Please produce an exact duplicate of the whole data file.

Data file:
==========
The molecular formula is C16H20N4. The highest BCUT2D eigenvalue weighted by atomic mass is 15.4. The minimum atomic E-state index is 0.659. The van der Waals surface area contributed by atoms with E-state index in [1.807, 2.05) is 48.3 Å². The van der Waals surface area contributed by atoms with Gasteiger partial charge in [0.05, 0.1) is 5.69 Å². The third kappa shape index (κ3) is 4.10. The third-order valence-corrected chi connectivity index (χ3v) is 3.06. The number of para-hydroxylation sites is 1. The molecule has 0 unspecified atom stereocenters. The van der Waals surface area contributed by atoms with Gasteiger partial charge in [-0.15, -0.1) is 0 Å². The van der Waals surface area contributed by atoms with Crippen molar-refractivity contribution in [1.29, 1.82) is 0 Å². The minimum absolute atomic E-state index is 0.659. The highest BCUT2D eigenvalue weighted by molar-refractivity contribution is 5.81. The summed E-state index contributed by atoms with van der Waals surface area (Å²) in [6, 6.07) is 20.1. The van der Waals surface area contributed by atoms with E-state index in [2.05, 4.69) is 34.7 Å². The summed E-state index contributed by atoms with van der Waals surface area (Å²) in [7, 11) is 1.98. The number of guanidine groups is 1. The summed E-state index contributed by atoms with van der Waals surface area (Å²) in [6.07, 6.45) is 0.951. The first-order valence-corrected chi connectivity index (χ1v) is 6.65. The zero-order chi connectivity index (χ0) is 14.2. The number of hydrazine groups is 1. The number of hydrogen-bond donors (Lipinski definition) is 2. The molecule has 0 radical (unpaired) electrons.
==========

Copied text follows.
The molecular formula is C16H20N4. The highest BCUT2D eigenvalue weighted by atomic mass is 15.4. The minimum atomic E-state index is 0.659. The van der Waals surface area contributed by atoms with E-state index in [1.807, 2.05) is 48.3 Å². The van der Waals surface area contributed by atoms with Gasteiger partial charge in [0.05, 0.1) is 5.69 Å². The third kappa shape index (κ3) is 4.10. The third-order valence-corrected chi connectivity index (χ3v) is 3.06. The number of para-hydroxylation sites is 1. The molecule has 0 unspecified atom stereocenters. The van der Waals surface area contributed by atoms with Gasteiger partial charge in [-0.15, -0.1) is 0 Å². The van der Waals surface area contributed by atoms with Crippen molar-refractivity contribution in [1.29, 1.82) is 0 Å². The minimum absolute atomic E-state index is 0.659. The highest BCUT2D eigenvalue weighted by molar-refractivity contribution is 5.81. The summed E-state index contributed by atoms with van der Waals surface area (Å²) in [6, 6.07) is 20.1. The van der Waals surface area contributed by atoms with E-state index in [2.05, 4.69) is 34.7 Å². The summed E-state index contributed by atoms with van der Waals surface area (Å²) in [7, 11) is 1.98. The number of guanidine groups is 1. The summed E-state index contributed by atoms with van der Waals surface area (Å²) in [6.07, 6.45) is 0.951. The first-order valence-corrected chi connectivity index (χ1v) is 6.65. The zero-order chi connectivity index (χ0) is 14.2. The number of hydrazine groups is 1. The number of hydrogen-bond donors (Lipinski definition) is 2. The molecule has 0 radical (unpaired) electrons.